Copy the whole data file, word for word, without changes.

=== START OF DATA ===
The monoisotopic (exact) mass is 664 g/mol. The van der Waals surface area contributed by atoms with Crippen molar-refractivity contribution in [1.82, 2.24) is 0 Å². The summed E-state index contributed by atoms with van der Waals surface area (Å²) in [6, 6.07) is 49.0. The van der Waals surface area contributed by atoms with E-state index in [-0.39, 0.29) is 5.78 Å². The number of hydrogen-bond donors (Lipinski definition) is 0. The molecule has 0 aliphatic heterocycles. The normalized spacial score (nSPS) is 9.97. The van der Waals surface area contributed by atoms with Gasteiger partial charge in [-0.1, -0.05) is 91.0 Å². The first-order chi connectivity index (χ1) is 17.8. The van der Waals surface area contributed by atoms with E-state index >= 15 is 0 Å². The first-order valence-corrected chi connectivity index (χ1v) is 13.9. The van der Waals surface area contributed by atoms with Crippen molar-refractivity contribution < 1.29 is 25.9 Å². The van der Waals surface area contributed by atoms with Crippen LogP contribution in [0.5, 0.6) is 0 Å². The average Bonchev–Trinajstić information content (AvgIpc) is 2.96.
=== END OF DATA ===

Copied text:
The monoisotopic (exact) mass is 664 g/mol. The van der Waals surface area contributed by atoms with Crippen molar-refractivity contribution in [1.82, 2.24) is 0 Å². The summed E-state index contributed by atoms with van der Waals surface area (Å²) in [6, 6.07) is 49.0. The van der Waals surface area contributed by atoms with E-state index in [-0.39, 0.29) is 5.78 Å². The number of hydrogen-bond donors (Lipinski definition) is 0. The molecule has 0 aliphatic heterocycles. The normalized spacial score (nSPS) is 9.97. The van der Waals surface area contributed by atoms with Gasteiger partial charge in [-0.1, -0.05) is 91.0 Å². The first-order chi connectivity index (χ1) is 17.8. The van der Waals surface area contributed by atoms with E-state index >= 15 is 0 Å². The first-order valence-corrected chi connectivity index (χ1v) is 13.9. The van der Waals surface area contributed by atoms with Crippen molar-refractivity contribution < 1.29 is 25.9 Å². The van der Waals surface area contributed by atoms with Crippen LogP contribution in [0.5, 0.6) is 0 Å². The average Bonchev–Trinajstić information content (AvgIpc) is 2.96.